CAN (Controlled Area Network) Protocol:
The CAN communication protocol is a carrier-sense, multiple-access protocol with collision detection and arbitration on message priority (CSMA/CD+AMP). CSMA means that each node on a bus must wait for a prescribed period of inactivity before attempting to send a message. CD+AMP means that collisions are resolved through a bit-wise arbitration, based on a preprogrammed priority of each message in the identifier field of a message. The higher priority identifier always wins bus access.
CAN has two formats
1.standard 11-bit identifier, provides for signaling rates from 125 kbps to 1 Mbps
- The standard 11-bit identifier field in provides for 211, or 2048 different message identifiers
- The standard was later amended with the “extended” 29-bit identifier .
- the extended 29-bit identifier provides for 229, or 537 million identifiers.
The Bit Fields of Standard CAN and Extended CAN
Standard CAN :
SOF– The single dominant start of frame (SOF) bit marks the start of a message, and is used to synchronize the nodes on a bus after being idle.
Identifier-The Standard CAN 11-bit identifier establishes the priority of the message. The lower thebinary value, the higher its priority.
RTR– The single remote transmission request (RTR) bit is dominant when information is required from another node. All nodes receive the request, but the identifier determines the specified node. The responding data is also received by all nodes and used by any node interested. In this way, all data being used in a system is uniform.
IDE– A dominant single identifier extension (IDE) bit means that a standard CAN identifier with noextension is being transmitted.
r0– Reserved bit (for possible use by future standard amendment).
DLC– The 4-bit data length code (DLC) contains the number of bytes of data being transmitted.
Data– Up to 64 bits of application data may be transmitted.
CRC– The 16-bit (15 bits plus delimiter) cyclic redundancy check (CRC) contains the checksum(number of bits transmitted) of the preceding application data for error detection.
ACK– Every node receiving an accurate message overwrites this recessive bit in the original message with a dominate bit, indicating an error-free message has been sent. Should a receiving node detect an error and leave this bit recessive, it discards the message and the sending node repeats the message after rearbitration. In this way, each node acknowledges (ACK) the integrity of its data. ACK is 2 bits, one is the acknowledgment bit and the second is a delimiter.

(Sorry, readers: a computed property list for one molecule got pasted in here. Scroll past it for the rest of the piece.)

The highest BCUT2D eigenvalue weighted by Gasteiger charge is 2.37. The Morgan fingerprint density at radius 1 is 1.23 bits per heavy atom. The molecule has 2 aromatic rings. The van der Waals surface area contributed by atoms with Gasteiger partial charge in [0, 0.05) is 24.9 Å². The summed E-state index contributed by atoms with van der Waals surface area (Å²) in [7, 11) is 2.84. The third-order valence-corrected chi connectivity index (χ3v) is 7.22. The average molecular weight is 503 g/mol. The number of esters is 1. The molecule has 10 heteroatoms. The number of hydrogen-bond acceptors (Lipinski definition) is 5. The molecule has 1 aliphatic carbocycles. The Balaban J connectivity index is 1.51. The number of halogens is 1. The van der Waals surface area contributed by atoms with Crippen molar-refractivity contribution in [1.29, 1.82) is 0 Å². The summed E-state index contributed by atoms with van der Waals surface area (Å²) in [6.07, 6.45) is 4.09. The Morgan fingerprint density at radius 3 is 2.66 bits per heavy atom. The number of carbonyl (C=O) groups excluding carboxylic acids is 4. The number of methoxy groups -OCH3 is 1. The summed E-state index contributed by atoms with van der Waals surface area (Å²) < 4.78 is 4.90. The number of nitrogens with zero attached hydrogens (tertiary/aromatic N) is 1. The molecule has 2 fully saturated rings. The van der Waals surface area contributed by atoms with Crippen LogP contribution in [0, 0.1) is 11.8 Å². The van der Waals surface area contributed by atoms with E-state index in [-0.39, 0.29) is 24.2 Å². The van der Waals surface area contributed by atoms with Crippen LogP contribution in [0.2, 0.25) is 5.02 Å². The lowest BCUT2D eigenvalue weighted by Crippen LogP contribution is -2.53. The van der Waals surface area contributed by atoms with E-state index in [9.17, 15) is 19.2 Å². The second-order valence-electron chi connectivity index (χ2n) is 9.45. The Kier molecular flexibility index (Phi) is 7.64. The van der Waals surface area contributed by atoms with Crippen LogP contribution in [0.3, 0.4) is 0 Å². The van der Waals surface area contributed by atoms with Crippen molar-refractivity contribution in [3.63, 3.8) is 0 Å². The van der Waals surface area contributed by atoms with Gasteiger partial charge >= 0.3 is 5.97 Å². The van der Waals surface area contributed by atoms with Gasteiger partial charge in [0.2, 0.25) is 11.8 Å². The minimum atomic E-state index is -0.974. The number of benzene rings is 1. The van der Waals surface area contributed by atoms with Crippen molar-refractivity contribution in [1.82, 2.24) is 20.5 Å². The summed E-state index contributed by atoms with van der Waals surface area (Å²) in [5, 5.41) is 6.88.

EOF– This end-of-frame (EOF), 7-bit field marks the end of a CAN frame (message) and disablesbit-stuffing, indicating a stuffing error when dominant. When 5 bits of the same logic level occur insuccession during normal operation, a bit of the opposite logic level is stuffed into the data.
IFS– This 7-bit interframe space (IFS) contains the time required by the controller to move a correctly
received frame to its proper position in a message buffer area.
Extended CAN :
SRR– The substitute remote request (SRR) bit replaces the RTR bit in the standard message location as a placeholder in the extended format.
IDE– A recessive bit in the identifier extension (IDE) indicates that more identifier bits follow. The 18-bit extension
r1– Following the RTR and r0 bits, an additional reserve bit has been included ahead of the DLC bit.
If two nodes try to occupy the bus simultaneously, access is implemented with a nondestructive, bit-wise arbitration. Nondestructive means that the node winning arbitration just continues on with the message, without the message being destroyed or corrupted by another node. The allocation of priority to messages in the identifier is a feature of CAN that makes it particularly attractive for use within a real-time control environment. The lower the binary message identifier number, the higher its priority. An identifier consisting entirely of zeros is the highest priority message on a network because it holds the bus dominant the longest. Therefore, if two nodes begin to transmit simultaneously, the node that sends a last identifier bit as a zero (dominant) while the other nodes send a one (recessive) retains control of the CAN bus and goes on to complete its message. A dominant bit always overwrites a recessive bit on a CAN bus.
The four different message types, or frames that can be transmitted on a CAN bus
The data frame is the most common message type, and comprises the Arbitration Field, the Data Field, the CRC Field, and the Acknowledgment Field. The Arbitration Field contains an 11-bit identifier and the RTR bit, which is